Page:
Polycarbonates based on CO₂

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L. Kunze, S.-Y Tseng., R. Schweins, T. Sottmann, H. Frey, Langmuir 2019, 35, 15, 5221-5231.

Carbon dioxide (CO2) is a renewable carbon source that is easily available in high purity and is utilized as a co-monomer in the direct ring-opening polymerization of epoxides to obtain aliphatic polycarbonates. In this work, degradable aliphatic polycarbonate diblock copolymers (mPEG-b-PBC) are synthesized via catalytic copolymerization of CO2 and 1,2-butylene oxide, starting from monomethoxy poly(ethylene glycol) (mPEG) as a chain transfer reagent. The polymerization proceeds at low temperatures and high CO2 pressure, utilizing the established binary catalytic system (R,R)-Co(salen)Cl/[PPN]Cl. Adding small amounts of the synthesized mPEG-b-PBC polymers to different microemulsion systems, we found that the polymers were able to strongly increase the efficiency of medium-chain surfactants to solubilize polar oils.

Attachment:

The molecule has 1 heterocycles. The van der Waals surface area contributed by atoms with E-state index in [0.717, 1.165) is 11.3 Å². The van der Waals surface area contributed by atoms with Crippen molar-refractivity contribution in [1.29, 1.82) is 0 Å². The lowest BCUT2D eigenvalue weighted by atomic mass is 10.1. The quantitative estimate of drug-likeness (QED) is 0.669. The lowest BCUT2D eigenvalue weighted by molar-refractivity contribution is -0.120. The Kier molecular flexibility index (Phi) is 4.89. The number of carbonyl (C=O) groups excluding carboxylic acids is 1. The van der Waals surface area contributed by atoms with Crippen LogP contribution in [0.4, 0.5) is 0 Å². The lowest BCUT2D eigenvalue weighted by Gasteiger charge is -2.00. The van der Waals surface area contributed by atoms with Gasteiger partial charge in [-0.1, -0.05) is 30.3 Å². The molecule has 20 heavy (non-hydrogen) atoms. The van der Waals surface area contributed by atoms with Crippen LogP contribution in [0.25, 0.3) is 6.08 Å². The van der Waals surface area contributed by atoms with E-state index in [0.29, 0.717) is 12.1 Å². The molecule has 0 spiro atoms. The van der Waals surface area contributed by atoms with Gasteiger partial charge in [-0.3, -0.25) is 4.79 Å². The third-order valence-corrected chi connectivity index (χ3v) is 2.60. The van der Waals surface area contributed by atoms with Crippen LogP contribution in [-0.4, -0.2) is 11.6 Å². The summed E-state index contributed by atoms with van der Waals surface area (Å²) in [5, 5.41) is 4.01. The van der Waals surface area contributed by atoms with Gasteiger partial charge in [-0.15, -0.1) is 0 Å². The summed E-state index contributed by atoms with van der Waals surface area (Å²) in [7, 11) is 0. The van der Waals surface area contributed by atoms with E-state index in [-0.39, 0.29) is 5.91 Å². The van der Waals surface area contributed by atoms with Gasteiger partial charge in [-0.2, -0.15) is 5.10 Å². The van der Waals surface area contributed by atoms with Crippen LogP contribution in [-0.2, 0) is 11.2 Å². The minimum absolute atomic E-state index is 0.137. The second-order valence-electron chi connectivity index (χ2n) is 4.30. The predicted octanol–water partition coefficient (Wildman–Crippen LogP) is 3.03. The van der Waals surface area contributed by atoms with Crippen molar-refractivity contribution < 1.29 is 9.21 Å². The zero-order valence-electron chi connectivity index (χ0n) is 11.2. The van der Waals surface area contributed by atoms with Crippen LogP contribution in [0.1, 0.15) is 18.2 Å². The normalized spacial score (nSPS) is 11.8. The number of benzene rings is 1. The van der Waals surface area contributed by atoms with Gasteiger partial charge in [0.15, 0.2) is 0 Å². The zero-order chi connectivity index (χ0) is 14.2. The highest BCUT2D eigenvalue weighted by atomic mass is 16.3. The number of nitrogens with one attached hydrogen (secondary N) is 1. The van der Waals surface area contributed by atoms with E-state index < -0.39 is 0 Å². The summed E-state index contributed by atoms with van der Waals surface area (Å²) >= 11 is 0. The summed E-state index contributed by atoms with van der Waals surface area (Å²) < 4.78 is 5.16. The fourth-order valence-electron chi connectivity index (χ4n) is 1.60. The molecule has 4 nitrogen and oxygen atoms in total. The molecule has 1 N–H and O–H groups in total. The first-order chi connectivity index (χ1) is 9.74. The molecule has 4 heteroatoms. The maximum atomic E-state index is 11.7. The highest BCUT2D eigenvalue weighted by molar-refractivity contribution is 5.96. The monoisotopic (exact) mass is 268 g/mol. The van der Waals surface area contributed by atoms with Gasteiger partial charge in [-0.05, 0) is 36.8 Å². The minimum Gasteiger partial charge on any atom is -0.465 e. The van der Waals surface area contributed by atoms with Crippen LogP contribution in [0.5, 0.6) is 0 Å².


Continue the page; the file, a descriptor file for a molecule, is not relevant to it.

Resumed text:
M. Scharfenberg, J. Hilf, H. Frey, Adv. Funct. Mater. 2018, 28, 1704302.

Aliphatic polycarbonates synthesized from carbon dioxide (CO2) and epoxides are resource‐saving, highly biocompatible and biodegradable polymers. Since the discovery of the copolymerization of epoxides and CO2 in 1969 by Inoue et al., this has become an important and useful technology for the large‐scale utilization of CO2 in chemical synthesis, employing mainly propylene oxide, and cyclohexene oxide (CHO). Only in recent years, functionalized polycarbonates have become an emerging topic with a broad scope of potential applications. This review summarizes synthetic routes and properties of numerous functionalized polycarbonates synthesized from CO2 and functional epoxide monomers.